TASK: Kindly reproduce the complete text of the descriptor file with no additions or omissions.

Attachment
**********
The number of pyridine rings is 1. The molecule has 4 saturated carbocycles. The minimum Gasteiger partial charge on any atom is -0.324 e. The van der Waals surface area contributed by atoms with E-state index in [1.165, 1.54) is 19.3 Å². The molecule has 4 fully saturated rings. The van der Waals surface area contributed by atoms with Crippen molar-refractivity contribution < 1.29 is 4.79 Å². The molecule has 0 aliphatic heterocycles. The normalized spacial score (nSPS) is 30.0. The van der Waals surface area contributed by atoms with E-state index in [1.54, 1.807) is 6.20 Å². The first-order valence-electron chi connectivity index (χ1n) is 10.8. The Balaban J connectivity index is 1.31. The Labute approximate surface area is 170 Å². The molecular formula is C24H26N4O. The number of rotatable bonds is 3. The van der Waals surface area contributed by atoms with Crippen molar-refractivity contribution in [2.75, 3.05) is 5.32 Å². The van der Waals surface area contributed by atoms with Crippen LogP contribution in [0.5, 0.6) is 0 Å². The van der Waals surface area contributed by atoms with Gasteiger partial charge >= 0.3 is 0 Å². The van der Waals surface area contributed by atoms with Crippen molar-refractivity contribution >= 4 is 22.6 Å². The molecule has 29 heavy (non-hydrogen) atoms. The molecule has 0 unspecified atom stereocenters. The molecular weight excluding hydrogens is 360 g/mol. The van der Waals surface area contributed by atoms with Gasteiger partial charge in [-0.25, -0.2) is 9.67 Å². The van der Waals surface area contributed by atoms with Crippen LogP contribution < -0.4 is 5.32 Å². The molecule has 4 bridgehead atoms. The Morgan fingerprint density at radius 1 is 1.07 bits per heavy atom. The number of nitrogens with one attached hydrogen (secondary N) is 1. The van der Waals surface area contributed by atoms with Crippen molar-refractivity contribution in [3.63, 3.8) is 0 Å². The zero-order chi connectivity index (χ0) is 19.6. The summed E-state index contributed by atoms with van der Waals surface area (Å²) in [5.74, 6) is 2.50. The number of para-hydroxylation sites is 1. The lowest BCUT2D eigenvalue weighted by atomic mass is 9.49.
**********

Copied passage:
The number of pyridine rings is 1. The molecule has 4 saturated carbocycles. The minimum Gasteiger partial charge on any atom is -0.324 e. The van der Waals surface area contributed by atoms with E-state index in [1.165, 1.54) is 19.3 Å². The molecule has 4 fully saturated rings. The van der Waals surface area contributed by atoms with Crippen molar-refractivity contribution < 1.29 is 4.79 Å². The molecule has 0 aliphatic heterocycles. The normalized spacial score (nSPS) is 30.0. The van der Waals surface area contributed by atoms with E-state index in [1.54, 1.807) is 6.20 Å². The first-order valence-electron chi connectivity index (χ1n) is 10.8. The Balaban J connectivity index is 1.31. The Labute approximate surface area is 170 Å². The molecular formula is C24H26N4O. The number of rotatable bonds is 3. The van der Waals surface area contributed by atoms with Crippen molar-refractivity contribution in [2.75, 3.05) is 5.32 Å². The van der Waals surface area contributed by atoms with Crippen LogP contribution in [0.5, 0.6) is 0 Å². The van der Waals surface area contributed by atoms with Gasteiger partial charge >= 0.3 is 0 Å². The van der Waals surface area contributed by atoms with Crippen molar-refractivity contribution >= 4 is 22.6 Å². The molecule has 29 heavy (non-hydrogen) atoms. The molecule has 0 unspecified atom stereocenters. The molecular weight excluding hydrogens is 360 g/mol. The van der Waals surface area contributed by atoms with Gasteiger partial charge in [-0.25, -0.2) is 9.67 Å². The van der Waals surface area contributed by atoms with Crippen LogP contribution < -0.4 is 5.32 Å². The molecule has 4 bridgehead atoms. The Morgan fingerprint density at radius 1 is 1.07 bits per heavy atom. The number of nitrogens with one attached hydrogen (secondary N) is 1. The van der Waals surface area contributed by atoms with Crippen molar-refractivity contribution in [3.63, 3.8) is 0 Å². The zero-order chi connectivity index (χ0) is 19.6. The summed E-state index contributed by atoms with van der Waals surface area (Å²) in [5.74, 6) is 2.50. The number of para-hydroxylation sites is 1. The lowest BCUT2D eigenvalue weighted by atomic mass is 9.49.